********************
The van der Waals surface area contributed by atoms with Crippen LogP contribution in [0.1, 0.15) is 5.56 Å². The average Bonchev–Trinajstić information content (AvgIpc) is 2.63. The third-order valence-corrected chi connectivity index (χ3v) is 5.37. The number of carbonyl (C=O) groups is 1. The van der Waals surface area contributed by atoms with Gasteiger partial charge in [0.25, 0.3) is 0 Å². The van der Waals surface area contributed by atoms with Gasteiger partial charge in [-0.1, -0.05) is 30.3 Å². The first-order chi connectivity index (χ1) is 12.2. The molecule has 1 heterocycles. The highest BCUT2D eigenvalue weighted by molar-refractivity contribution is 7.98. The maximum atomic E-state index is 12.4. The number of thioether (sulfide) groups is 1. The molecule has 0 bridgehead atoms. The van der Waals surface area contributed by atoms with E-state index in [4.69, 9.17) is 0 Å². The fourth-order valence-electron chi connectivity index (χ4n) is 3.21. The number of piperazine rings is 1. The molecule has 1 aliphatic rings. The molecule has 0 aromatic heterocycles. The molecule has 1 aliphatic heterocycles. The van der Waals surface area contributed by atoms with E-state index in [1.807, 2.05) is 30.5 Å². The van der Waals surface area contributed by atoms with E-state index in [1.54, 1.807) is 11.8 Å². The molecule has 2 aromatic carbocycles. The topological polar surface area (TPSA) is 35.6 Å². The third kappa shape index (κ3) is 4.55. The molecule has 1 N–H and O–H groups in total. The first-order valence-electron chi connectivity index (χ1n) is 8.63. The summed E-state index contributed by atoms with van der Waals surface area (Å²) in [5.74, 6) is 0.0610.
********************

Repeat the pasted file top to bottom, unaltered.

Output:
The van der Waals surface area contributed by atoms with Crippen LogP contribution in [0.1, 0.15) is 5.56 Å². The average Bonchev–Trinajstić information content (AvgIpc) is 2.63. The third-order valence-corrected chi connectivity index (χ3v) is 5.37. The number of carbonyl (C=O) groups is 1. The van der Waals surface area contributed by atoms with Gasteiger partial charge in [0.25, 0.3) is 0 Å². The van der Waals surface area contributed by atoms with Gasteiger partial charge in [-0.1, -0.05) is 30.3 Å². The first-order chi connectivity index (χ1) is 12.2. The molecule has 1 heterocycles. The highest BCUT2D eigenvalue weighted by molar-refractivity contribution is 7.98. The maximum atomic E-state index is 12.4. The number of thioether (sulfide) groups is 1. The molecule has 0 bridgehead atoms. The van der Waals surface area contributed by atoms with E-state index in [4.69, 9.17) is 0 Å². The fourth-order valence-electron chi connectivity index (χ4n) is 3.21. The number of piperazine rings is 1. The molecule has 1 aliphatic rings. The molecule has 0 aromatic heterocycles. The molecule has 1 aliphatic heterocycles. The van der Waals surface area contributed by atoms with E-state index in [1.807, 2.05) is 30.5 Å². The van der Waals surface area contributed by atoms with E-state index in [1.54, 1.807) is 11.8 Å². The molecule has 2 aromatic carbocycles. The topological polar surface area (TPSA) is 35.6 Å². The third kappa shape index (κ3) is 4.55. The molecule has 1 N–H and O–H groups in total. The first-order valence-electron chi connectivity index (χ1n) is 8.63. The summed E-state index contributed by atoms with van der Waals surface area (Å²) in [5.74, 6) is 0.0610.